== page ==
Leg portions 20 and 22 terminate in ends 42 and 44, respectively, which are outside housing 14, with ends 42 and 44 including fittings 46 and 48 which are adapted for connection to a refrigeration system 50. Refrigeration system 50, as is well known in the art, conventionally includes a refrigerant compressor driven by a suitable prime mover, and a condensing unit. The eutectic beam 12, when connected to refrigeration system 50 for charging, provides the function of an evaporator unit for refrigeration system 50.

Evaporator tube 18 is conventionally constructed of thin walled copper tubing, and since the dimension of the evaporator tube from the supporting end wall 26 to the bight 24 can be quite long, fatigue cracks develop in the evaporator tube during usage. I have developed plastic support means for the first and second leg portions 20 and 22 of the evaporator tube 18 which may be spaced two to three feet (60-90 cm) apart along the length of the evaporator tube. The plastic support means allows volumetric expansion and contraction of the housing 14 during freezing and thawing, the plastic support means allows thermal expansion and contraction of the evaporator tube 18 relative to the housing, and the plastic support means provides desirable functions during the manufacture of the eutectic beam as well as during usage thereof.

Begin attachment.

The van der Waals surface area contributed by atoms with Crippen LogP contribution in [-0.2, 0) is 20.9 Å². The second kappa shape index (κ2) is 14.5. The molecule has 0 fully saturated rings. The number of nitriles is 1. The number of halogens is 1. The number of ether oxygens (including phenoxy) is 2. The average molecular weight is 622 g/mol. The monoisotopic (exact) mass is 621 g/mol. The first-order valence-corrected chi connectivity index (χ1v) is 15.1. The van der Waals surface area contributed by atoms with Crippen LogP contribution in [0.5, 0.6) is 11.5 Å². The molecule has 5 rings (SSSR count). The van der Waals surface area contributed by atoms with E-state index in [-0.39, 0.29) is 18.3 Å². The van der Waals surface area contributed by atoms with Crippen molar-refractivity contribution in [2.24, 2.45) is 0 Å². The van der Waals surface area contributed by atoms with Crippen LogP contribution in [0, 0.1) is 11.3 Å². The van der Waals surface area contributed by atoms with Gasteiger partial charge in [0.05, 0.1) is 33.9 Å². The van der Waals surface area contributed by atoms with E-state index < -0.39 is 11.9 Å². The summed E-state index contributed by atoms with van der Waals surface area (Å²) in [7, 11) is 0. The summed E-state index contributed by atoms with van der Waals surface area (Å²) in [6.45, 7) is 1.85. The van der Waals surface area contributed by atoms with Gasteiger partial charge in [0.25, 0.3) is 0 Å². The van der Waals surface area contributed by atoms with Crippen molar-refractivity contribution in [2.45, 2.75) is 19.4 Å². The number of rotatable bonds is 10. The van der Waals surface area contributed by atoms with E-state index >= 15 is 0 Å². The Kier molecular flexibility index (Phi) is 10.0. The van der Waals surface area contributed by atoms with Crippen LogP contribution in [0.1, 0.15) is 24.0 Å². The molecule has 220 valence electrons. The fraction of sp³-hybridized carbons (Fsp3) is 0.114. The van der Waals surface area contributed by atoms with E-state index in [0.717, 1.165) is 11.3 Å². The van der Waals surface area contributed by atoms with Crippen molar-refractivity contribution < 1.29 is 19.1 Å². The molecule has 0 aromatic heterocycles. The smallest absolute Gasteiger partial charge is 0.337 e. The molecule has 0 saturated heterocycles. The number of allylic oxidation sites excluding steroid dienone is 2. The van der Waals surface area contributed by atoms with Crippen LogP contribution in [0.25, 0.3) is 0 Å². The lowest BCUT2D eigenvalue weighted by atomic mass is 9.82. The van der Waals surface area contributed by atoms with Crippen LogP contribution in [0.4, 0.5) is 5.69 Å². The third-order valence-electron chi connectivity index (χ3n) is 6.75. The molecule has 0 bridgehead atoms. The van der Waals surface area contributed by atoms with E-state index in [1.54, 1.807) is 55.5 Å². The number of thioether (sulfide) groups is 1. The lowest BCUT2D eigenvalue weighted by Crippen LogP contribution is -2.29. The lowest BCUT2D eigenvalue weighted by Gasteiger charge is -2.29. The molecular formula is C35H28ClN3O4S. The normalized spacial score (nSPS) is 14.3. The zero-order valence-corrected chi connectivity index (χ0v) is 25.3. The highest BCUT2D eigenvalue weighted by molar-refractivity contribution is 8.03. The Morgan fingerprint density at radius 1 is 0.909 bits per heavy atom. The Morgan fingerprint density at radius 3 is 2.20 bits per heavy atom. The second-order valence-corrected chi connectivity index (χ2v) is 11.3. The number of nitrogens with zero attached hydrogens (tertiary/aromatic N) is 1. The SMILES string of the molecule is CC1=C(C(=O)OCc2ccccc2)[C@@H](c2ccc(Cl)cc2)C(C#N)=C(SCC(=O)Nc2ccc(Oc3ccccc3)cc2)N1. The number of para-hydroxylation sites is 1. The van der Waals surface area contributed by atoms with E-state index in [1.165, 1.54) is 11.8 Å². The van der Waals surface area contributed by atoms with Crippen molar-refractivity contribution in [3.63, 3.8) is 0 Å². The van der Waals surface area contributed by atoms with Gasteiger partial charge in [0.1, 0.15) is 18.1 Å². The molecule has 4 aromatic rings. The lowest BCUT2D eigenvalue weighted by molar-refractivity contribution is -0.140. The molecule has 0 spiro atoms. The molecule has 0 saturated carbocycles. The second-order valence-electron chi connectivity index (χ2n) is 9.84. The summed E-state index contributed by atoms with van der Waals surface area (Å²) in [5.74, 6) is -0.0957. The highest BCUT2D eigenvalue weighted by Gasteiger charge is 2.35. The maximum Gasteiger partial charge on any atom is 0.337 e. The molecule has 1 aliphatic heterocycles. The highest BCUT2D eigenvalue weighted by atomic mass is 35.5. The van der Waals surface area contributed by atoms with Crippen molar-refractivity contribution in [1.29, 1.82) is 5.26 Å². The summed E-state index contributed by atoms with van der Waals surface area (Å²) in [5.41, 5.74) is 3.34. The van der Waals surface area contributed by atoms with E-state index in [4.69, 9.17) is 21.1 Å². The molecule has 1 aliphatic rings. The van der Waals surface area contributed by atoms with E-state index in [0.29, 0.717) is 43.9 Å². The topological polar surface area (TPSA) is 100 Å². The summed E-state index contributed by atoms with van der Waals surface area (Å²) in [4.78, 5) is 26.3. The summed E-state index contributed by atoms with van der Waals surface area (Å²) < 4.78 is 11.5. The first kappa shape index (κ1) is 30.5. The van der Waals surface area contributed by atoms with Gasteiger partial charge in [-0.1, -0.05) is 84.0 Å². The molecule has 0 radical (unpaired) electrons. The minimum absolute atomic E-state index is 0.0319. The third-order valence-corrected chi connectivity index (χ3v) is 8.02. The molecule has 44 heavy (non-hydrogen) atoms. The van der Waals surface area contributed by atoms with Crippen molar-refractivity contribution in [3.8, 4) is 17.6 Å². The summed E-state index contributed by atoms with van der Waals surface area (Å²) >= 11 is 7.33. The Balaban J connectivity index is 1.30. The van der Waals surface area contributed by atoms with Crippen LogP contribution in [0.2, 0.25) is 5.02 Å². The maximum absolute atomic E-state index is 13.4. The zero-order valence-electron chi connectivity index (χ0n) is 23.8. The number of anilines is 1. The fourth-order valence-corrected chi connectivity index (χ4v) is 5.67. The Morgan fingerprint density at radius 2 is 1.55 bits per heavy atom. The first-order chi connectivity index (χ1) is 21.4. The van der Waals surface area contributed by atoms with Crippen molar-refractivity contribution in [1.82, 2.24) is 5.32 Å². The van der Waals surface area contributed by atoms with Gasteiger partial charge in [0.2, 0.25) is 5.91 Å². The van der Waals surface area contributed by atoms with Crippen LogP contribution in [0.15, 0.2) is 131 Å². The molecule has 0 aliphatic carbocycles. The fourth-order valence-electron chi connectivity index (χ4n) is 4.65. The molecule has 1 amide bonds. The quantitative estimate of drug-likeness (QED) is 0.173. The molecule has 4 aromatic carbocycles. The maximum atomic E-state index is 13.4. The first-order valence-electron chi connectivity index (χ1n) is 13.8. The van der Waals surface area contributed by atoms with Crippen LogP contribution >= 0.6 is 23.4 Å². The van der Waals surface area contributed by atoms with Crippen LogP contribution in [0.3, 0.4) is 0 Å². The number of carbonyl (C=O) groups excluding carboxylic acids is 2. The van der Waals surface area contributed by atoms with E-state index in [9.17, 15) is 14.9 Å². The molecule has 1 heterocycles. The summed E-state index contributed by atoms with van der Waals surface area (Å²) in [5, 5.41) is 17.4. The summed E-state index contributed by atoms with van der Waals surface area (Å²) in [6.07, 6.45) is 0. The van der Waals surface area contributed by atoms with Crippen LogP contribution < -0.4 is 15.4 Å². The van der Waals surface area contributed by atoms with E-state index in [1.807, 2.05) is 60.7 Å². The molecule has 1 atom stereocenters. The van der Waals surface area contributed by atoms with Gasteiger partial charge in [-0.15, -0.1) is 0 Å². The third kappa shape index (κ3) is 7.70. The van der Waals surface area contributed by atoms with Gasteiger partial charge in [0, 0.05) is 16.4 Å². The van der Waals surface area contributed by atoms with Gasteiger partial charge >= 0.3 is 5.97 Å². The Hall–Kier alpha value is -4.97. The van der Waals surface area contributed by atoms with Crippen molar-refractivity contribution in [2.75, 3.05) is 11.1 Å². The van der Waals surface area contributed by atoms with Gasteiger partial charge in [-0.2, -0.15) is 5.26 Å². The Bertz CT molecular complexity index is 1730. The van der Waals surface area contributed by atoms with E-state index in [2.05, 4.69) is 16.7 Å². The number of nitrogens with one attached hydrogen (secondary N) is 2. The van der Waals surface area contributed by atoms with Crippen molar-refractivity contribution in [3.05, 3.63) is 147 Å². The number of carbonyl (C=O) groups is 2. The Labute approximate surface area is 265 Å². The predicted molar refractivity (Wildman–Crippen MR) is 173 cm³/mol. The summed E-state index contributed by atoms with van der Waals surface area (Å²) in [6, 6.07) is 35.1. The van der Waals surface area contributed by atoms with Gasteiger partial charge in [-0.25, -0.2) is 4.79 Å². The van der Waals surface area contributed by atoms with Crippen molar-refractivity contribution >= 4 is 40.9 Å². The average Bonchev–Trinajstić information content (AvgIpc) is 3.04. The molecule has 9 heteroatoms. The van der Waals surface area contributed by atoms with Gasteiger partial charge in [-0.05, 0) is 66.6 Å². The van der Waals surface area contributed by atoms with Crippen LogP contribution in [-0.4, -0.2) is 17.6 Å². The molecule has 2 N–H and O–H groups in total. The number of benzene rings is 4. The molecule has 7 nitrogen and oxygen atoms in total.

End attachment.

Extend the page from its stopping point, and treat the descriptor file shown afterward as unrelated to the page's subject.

FIGS. 2 and 3 are side elevational and plan views, respectively, of plastic support means 52 constructed according to a first embodiment of the invention, in which the plastic support means 52 includes a single support element 54 for snugly but slidably surrounding one of the leg portions 20 or 22 of the evaporator tube 18. Support element 54 is a generally cylindrical, tubular portion of plastic support means 52, defining an opening 55 having an inside diameter 56 selected to be about the same as the outside diameter of a leg portion of evaporator tube 18, and an outside diameter 58 selected to provide the desired strength and resiliency.